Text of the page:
After the first through sixth laws, Conway’s law takes into account that organizations design systems that reflect their own communication structure.
Is it true ? Let’s look for some explanations.
Conway’s Law: Why Company Structure Matters to Product Development
In 1967, computer scientist Melvin Conway made a key observation about organizational structure.
The way a team communicated and the design of that team’s products, Conway explained, mirrored each other – one always mirrored the other.
In a simple explanation of Conway’s thesis, there are two pieces of software: software A and software B. If the developers of these two pieces of software do not communicate, there is no easy way for the software to integrate. .
When communication between developers happens often and openly, on the other hand, the chances of a seamless experience are much greater.
How Apple produces an end-to-end customer experience
At Apple, teams are organized according to what is called the unit organizational form. The basic idea, rooted in Conway’s law, is that the company should be organized around functional expertise rather than products.
This means that instead of teams dedicated to products like the iPhone, Mac, or iPad, Apple has teams that work on design, teams that work on engineering, teams that work on marketing, etc
This structure encourages coordination across teams and helps Apple deliver a unified experience across all products. No product has ever been released that deviates from Apple’s predominant design, engineering, or operating paradigm. Even his credit card has an unmistakable Apple “feel”.
After the launch of the iPad, Steve Jobs said that this “post-PC device” should be “even easier to use than a PC” and “even more intuitive than a PC, […] where software, hardware and applications must intertwine even more seamlessly than on a PC. […] We believe that we have the right architecture not only in silicon but also in our organization to build these kinds of products.
Reorganizing Apple along functional rather than divisional lines was one of the first things Jobs did when he returned to Apple in 1997, and his successor at Apple, Tim Cook, still credits the success of the company’s products to this decision.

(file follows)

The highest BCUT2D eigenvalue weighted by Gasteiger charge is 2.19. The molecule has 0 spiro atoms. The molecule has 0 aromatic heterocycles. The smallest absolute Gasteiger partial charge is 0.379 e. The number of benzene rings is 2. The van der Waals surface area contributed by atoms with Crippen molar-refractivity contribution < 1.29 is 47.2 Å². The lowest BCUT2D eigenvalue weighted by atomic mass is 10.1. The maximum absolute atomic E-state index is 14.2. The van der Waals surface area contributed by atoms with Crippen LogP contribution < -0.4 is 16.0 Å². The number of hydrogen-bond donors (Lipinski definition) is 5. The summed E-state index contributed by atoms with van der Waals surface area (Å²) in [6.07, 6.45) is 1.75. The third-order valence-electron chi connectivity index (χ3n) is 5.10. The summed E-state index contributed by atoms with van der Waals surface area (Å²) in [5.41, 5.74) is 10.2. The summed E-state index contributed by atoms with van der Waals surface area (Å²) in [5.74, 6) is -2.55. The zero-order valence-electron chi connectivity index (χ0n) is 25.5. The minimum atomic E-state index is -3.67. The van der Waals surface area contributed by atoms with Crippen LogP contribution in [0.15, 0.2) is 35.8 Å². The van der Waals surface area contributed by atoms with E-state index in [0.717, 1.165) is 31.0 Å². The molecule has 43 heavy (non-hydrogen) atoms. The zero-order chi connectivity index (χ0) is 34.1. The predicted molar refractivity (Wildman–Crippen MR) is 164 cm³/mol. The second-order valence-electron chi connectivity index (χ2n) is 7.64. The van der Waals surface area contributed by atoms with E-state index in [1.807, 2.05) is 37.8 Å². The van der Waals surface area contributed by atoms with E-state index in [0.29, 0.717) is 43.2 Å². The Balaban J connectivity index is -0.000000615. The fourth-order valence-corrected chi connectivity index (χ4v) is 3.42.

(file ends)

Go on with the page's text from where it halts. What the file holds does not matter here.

“We found a way to craft our products in a way that the experience was breathtaking,” Cook told Businessweek.
Why Github is structured as an open-source project
GitHub provides an example of a company that obeys Conway’s Law while doing so in a remarkably different way from Apple.
Instead of integrating in order to promote an end-to-end experience, GitHub is intentionally structured as one of the open source projects hosted by the service: decentralized, self-contained, and asynchronous.
This structure reflects the type of product that GitHub has built – a product designed for developers more than managers – as well as how this product works.
The GitHub tool is designed for asynchronous collaboration: new code can be submitted anytime, from anywhere, and then reviewed at will by the responsible party. Developers around the world can use GitHub to collaborate on a project without having to deal with overlapping codebase changes or inconsistencies between their work.
The company itself is also designed for asynchronous collaboration, with many of its basic organizational principles taken directly from open source development processes.
There are no codified standards for when to report to the office, and most work is completely self-directed. “If you want to work on something, then work on it,” wrote Zach Holman, one of GitHub’s early engineers.
Team members are spread all over the world, there are no daily stand-up meetings, and most of the communication you have with your co-workers happens asynchronously, via chat or email.
Collaborating asynchronously to the extreme is a way for the GitHub team to stay close to one of the biggest issues they want to solve with the company: the difficulty of collaborating asynchronously when working on software projects. One of the ways they tackle this problem is by using “open and easy-to-use platforms” – precisely what GitHub itself is trying to build.
Apple, in other words, uses an integrated organization to create products that provide a seamless end-to-end customer experience. GitHub uses an organization structured as an open source project because its goal is to give its user base of developers a collaboration platform that enables distributed and decentralized teams to build great products.
Conway’s Law helps explain not only how businesses operate – and how their structures enable or hinder business activity – but also how they are managed.
As computer scientist Fred Brooks has pointed out, for an organization that delivers a good or service, the structure it naturally adopts as it grows is probably not the ideal system for delivering that supply. Staying flexible is essential to the structure of the organization.
In other words, the people who run the companies must consider organizational design at the same level as operations, R&D and products. Much of what we attribute to the second is rooted in the first.
To be continued…